' 224 pages. $19.95.
Jim Lehrer wrote four previous novels chronicling the adventures of a fictitious lieutenant governor of Oklahoma, but this time he's hit the topicality jackpot.
In "Short List," the Second Man of the Sooner State -- aka the One-Eyed Mack -- suddenly finds himself a contender for the vice presidential slot on the Democratic ticket. Before you can say "Arkansas Gov. Bill Clinton," Mack is enmeshed in scandal, replete with the requisite probing reporters.
Mr. Lehrer -- co-anchor of PBS' "MacNeil/Lehrer NewsHour" -- serves up a hoot of a satire on his own profession. The high point comes when Mack is coached by a hot-shot political consultant whose advice for handling press conferences includes: "Be self-deprecating . . . Get hot at least once. I mean angry . . . But do not cry . . . If possible, pick a question from the New York Times person to praise . . . Try not to tell a lie. . . ." Although some of this is more entertaining than the plot, in the end you still wish you could vote for the One-Eyed Mack.
@ It is shocking, as Alvin Josephy Jr. notes in the introduction to this volume, that a respected history textbook could state as recently as 1987 that while civilizations evolved around the globe, "the Americas stood empty of mankind and his works." In fact, by the time Columbus arrived in 1492 the two continents were settled by perhaps 2,000 different cultures, ranging from Inuit hunting peoples in the Arctic to the shell-fishing Yahgan in the southernmost reaches of Tierra del Fuego, from the bean-growing Hidatsas of the upper Missouri to the Southwest's stable Navajo, from the Warrau "boat people" of the Orinoco delta to the ritually head-hunting Mundurucu near the Amazon basin.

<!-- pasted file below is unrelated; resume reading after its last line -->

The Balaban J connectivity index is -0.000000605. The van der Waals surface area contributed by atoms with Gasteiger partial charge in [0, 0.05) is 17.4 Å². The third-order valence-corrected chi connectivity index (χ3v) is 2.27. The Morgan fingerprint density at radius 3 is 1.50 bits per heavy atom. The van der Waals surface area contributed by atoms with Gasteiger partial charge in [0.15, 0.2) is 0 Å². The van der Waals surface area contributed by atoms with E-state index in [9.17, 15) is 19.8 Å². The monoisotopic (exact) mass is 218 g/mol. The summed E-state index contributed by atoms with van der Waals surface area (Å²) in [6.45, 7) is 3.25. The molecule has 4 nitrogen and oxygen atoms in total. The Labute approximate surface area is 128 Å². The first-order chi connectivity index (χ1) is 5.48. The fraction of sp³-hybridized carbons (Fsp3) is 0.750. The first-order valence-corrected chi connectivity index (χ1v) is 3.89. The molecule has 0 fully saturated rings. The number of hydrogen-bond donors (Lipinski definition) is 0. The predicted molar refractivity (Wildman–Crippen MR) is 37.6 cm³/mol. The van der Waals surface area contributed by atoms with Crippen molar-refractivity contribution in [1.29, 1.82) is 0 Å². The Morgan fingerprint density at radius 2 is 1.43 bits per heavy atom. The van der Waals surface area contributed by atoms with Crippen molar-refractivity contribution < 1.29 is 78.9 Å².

These are just a handful of the native cultures encountered in this book, which is so packed with information that the head spins, reaching critical overload a hundred pages in. Nearly a score of academics have contributed essays, and although they pass on a vast number of interesting facts -- every water-dependent tribe, it seems, had a different way of making its canoes -- reading "America in 1492" too often becomes a grueling, monotonous task. Forced to cover a lot of ground in just a few pages, many of the contributors only skim surfaces, leaving the reader wanting more -- a sense only accentuated by the book's most engrossing chapter, in which anthropologist Alan Kolata provides a detailed discussion of the Incas. As the political alliances of the last 50 years collapse, the espionage world has been turned upside down. Kurt Heinemann, an East German agent, has found himself not only a man without a country but also an espionage agent without a cause. When he learns about an extraordinary Japanese code machine, he offers his services to a shadowy U.S. organization known only as R Section to acquire the machine. But Heinemann's game is to use the machine to rebuild his East German spy apparatus.
Devereaux (code name: November) is blackmailed out of retirement by the head of R Section to run a similar operation to steal the machine. Devereaux also has a 15-year-old score to settle with Heinemann. The theory is that between the two men, R Section will wind up with the machine regardless of the outcome between Devereaux and Heinemann.
"The Last Good German" is the 12th November Man novel, and may be one of the best. Bill Granger eschews the flat characters and comic-book violence that has marked several other novels. The characters are complex and the plot is an unusual wheels-within-wheels puzzle.